Radon Safety in the School Laboratory

Demonstration Kit


For many years the hazard associated with radon has been well known. The Environmental Protection Agency (EPA) estimates that as many as 5,000 to 20,000 people may die each year from their exposure to radon gas. More recently, the EPA has become concerned about radon in the nation’s schools. A published report from the EPA entitled, “Radon Measurements in Schools, An Interim Report,” reveals that high radon concentrations have, indeed, been found in many schools.

You will find the following information useful as you have reason to communicate with your school administration, your school board, your students and your students’ parents.


  • Radioactivity
  • Decay series
  • Alpha radiation


What is Radon?
Radon is a colorless, odorless, tasteless radioactive gas formed by the decay of naturally occurring uranium. Radon may be found in soil, rock formations, water or air. As the uranium decays into other materials radon is created.

Radon is the first gaseous product of the decay of uranium. As a gas, it can move freely, traveling in the air or hitching a ride in water. Radon is very water soluble. Radon is continually percolating up through the Earth’s soils and releasing itself into the air. Radon poses little threat if the gas is released into the Earth’s atmosphere out of doors. When released out of doors, air dilution minimizes the hazard. The hazard results from the radon being confined in a small area. Release of radon indoors concentrates the hazard.

Radon’s ability to percolate through the soil is limited to relatively short distances of approximately two or three meters at best. In tightly packed soil it is not able to travel long distances. However, since radon is very water soluble, it will literally “hitch a ride” on ground water. Radon’s ability to travel, then, is relatively unlimited. Radon-contaminated well water is a problem in some areas of the United States. However, water containing radon only poses a hazard immediately after it is pumped from the ground. Once above ground, the radon gas either leaves the water or decays before the water reaches the end user.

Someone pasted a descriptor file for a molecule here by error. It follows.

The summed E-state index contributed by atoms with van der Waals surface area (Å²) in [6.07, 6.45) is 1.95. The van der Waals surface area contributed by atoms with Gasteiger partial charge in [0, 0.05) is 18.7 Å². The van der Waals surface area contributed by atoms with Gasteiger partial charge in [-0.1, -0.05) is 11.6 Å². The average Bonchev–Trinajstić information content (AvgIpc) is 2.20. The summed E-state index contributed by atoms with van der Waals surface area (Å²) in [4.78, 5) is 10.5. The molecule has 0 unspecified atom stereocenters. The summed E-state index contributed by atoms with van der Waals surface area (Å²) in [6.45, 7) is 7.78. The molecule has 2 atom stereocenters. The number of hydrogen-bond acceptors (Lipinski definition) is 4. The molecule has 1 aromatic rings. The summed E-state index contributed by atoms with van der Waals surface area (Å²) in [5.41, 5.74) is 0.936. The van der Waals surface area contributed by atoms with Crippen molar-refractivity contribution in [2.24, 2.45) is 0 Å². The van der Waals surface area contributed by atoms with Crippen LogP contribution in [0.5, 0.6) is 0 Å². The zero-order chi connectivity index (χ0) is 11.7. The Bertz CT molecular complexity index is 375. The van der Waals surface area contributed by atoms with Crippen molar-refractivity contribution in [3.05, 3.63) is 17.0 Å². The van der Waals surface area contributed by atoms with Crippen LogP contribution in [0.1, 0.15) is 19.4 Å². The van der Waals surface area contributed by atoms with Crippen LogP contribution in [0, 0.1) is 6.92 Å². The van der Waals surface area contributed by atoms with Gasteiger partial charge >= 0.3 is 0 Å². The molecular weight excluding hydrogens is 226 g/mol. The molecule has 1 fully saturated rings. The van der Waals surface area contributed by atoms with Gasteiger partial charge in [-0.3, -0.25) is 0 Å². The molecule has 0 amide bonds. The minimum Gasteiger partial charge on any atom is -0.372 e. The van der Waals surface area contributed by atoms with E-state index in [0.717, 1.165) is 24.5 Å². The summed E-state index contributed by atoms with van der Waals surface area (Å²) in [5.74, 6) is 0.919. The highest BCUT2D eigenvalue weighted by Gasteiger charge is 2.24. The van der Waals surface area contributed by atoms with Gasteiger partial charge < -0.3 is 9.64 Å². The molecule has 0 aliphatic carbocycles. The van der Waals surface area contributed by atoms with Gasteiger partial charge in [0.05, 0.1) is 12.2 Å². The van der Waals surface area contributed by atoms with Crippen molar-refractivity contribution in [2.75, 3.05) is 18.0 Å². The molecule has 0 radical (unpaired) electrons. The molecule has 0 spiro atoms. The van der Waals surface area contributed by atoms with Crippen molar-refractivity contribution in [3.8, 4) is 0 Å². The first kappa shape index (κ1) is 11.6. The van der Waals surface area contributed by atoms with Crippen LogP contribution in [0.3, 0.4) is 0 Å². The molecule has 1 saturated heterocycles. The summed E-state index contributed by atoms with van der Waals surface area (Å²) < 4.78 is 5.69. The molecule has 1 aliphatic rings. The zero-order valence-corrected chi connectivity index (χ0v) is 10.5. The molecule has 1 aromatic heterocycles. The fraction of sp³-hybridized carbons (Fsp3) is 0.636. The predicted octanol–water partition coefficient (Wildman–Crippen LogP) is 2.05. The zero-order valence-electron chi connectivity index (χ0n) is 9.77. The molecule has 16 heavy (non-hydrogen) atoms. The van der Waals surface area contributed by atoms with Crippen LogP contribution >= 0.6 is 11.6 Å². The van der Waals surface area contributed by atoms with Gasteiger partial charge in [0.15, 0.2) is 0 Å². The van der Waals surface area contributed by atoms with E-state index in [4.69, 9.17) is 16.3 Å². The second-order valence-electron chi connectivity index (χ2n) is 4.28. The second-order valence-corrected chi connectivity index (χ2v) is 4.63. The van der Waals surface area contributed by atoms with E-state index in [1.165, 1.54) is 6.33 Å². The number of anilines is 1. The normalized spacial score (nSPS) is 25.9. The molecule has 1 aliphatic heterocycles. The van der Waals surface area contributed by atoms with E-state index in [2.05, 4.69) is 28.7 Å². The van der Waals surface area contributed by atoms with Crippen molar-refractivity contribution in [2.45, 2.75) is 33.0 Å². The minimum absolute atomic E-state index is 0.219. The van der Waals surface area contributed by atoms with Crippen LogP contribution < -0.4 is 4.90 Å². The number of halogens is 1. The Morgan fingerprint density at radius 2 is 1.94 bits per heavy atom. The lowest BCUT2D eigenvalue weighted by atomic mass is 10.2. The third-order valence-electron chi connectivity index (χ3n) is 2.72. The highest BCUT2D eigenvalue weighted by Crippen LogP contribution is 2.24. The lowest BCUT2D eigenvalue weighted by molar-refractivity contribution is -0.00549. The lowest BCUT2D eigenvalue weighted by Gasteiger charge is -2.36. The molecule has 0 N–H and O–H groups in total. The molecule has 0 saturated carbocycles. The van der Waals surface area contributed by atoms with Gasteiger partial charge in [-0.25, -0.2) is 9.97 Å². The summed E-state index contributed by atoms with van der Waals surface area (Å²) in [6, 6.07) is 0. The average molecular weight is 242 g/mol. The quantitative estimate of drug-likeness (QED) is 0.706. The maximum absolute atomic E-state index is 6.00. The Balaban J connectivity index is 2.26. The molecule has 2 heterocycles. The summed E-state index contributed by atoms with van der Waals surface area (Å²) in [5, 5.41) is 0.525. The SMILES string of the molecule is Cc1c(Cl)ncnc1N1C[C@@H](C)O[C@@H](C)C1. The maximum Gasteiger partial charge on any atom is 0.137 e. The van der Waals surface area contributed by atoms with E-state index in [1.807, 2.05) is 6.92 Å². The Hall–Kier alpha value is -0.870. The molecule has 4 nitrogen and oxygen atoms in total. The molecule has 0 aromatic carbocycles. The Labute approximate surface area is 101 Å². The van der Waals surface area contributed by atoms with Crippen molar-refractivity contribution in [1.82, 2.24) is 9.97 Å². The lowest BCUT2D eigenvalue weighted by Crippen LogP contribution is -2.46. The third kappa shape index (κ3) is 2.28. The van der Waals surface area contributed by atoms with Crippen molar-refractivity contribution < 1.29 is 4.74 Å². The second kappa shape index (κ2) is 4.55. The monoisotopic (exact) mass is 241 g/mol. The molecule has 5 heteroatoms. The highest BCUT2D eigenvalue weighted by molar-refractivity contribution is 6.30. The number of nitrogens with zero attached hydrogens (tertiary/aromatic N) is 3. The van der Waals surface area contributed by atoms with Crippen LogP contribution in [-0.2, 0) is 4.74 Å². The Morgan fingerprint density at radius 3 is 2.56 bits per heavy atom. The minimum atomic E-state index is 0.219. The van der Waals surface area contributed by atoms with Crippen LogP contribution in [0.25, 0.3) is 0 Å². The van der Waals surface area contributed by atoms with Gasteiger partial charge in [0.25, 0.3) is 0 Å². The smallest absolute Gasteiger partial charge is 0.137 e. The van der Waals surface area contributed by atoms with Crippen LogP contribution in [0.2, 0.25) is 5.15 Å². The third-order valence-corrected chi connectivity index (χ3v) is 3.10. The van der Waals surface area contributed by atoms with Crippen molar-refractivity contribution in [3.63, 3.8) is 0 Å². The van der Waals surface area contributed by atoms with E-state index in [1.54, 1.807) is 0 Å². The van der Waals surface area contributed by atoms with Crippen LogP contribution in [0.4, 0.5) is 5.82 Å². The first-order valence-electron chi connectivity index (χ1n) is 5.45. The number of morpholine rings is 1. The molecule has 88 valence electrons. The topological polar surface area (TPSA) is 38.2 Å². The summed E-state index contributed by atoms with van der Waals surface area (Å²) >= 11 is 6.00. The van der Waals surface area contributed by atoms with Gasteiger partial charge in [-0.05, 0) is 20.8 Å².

It is important to keep in mind that the principal danger of radon is as a respiratory hazard and not as an ingestion hazard.

Radon gas seeps into buildings through sump holes, porous foundations, cracks and openings in floors and walls below ground level, as well as many other sources. Frequently, radon is drawn into a building during the wintertime heating season and can become concentrated in well-insulated homes or buildings.

Where Does Radon Come From?
As we have already discussed, radon is formed by the natural decay of uranium commonly found in the earth. When uranium –238 (U) undergoes radioactive decay, it produces radium –226 (Ra) which in turn decays to produce radon –222 (Rn).